Wrecked. Alone. Ashamed. Foolish. This is how I was feeling the other night. I try not to blog much about within my marriage, because those are, well, personal. We do have conflict and strife at times (like everyone does), and this past week was fairly eye-opening to me.
One evening last week, I sat down with Gil to talk about an issue that had been bothering me. It was something we had discussed previously, but I did not feel like he had been working towards making things better, and as time went on, I found myself growing bitter about it. Didn't he care? Didn't he see this was hurting me? I sat down with Gil to have a heart-to-heart talk, and he promised to work on the issue, although he still thought I was over-thinking things. It seems like a typical, boring, married-people discussion, right?
After we went to bed, everything changed. I couldn't sleep, and my mind was filled with doubts and anxieties. Did Gil really care? Had I screwed up our relationship? What if this issue was never resolved and we had to live with it for the next few decades? I oscillated between anger that Gil didn't seem to care about my feelings, and regret that I had brought this up in the first place. I felt like a terrible, unloving wife. Despite the anger and regret, though, my overwhelming feeling was shame. I was embarrased that I been so vulnerable in the first place. I was ashamed that I could not overcome my emotions. To top it off, I was ashamed of my shame, because I should have felt free to be vulnerable with my husband. The words that kept flashing through my mind were, “I feel naked and ashamed.”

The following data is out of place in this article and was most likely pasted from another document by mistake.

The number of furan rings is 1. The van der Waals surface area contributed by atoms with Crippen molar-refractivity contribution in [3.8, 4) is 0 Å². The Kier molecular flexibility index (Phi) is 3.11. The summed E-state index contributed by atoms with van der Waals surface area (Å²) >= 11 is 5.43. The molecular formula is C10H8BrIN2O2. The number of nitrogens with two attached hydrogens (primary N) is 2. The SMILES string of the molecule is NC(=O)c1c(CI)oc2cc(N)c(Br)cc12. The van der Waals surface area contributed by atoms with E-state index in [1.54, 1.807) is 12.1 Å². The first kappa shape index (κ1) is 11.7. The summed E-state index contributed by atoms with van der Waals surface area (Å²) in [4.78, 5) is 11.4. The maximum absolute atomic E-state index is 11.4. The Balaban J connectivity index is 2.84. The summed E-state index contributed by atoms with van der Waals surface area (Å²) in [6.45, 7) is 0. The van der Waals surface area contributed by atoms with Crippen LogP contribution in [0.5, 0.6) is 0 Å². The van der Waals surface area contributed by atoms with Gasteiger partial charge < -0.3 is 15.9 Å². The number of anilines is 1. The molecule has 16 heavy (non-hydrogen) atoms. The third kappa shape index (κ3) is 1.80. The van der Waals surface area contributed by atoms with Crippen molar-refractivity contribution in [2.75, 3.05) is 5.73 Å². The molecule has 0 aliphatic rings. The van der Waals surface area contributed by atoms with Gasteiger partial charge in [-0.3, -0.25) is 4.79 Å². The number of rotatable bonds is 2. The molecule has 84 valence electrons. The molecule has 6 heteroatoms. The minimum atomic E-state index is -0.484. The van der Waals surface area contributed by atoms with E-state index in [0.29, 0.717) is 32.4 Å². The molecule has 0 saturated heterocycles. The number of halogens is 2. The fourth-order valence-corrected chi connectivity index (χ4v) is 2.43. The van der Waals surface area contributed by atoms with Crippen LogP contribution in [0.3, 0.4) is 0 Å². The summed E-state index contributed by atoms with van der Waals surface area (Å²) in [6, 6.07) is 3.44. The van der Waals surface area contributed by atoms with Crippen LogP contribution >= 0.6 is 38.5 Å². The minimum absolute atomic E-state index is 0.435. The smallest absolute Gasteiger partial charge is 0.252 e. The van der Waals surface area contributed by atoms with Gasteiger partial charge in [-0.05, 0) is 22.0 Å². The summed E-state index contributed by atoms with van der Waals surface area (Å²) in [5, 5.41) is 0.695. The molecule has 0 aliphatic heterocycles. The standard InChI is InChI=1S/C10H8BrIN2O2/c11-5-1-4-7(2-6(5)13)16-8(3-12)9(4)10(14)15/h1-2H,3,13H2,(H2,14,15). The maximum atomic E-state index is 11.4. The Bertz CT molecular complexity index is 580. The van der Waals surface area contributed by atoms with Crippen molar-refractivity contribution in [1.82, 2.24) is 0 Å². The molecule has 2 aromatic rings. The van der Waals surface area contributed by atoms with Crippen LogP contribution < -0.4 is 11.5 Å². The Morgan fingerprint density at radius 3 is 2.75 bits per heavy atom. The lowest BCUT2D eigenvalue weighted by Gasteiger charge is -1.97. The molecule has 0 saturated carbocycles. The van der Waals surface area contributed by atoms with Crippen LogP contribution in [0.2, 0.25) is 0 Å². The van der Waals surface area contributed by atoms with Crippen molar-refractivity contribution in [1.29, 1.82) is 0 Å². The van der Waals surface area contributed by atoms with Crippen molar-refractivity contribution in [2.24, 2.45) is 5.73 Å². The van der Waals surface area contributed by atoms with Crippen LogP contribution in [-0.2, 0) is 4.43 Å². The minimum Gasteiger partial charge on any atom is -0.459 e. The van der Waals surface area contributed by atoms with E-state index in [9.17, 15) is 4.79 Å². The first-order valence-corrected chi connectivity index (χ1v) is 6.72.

You see, that morning I had attended a Bible study where we discussed Genesis 3. Although I've probably read that chapter a thousand times, being married brings it to life in a different way. When I woke up after that awful night of second-guessing my actions, I realized that Genesis 3 holds some answers for me right now. Firstly, that this struggle is normal. Shame is was one of the first consequences of sin: Adam and Eve were suddenly embarassed of being naked, even though they were married and one flesh (not to mention they were the only people around). To me, this means that my feelings of discomfort with being (emotionally) exposed to my husband are deeply rooted, and will take time and prayer to get over. Moreover, verse 16 pretty much guarantees that conflict will happen in a marriage, so if Gil and I have trouble resolving an issue, it's not because there is something wrong with us personally. It seems strange, but the idea that marital conflict is a guarantee actually gave me a lot of comfort, if only because it reminded me that we are normal and not failures at marriage this early in the game. On the other hand, Genesis 3 also holds the promise of redemption. Jesus came and He allows us to break free of the patterns of sin, so that even though I can be sure we will always have conflict, I can also trust that as we grow our characters in faith, we will be growing in our abilities to respond to each other with love and grace.
And our issue? We're still working at it. We spoke again over the weekend, and I apologized for coming on a bit too strong. Gil has also been doing his part to make things better. And I am reminded that there is always hope in Christ, for our marriage and for all other things too!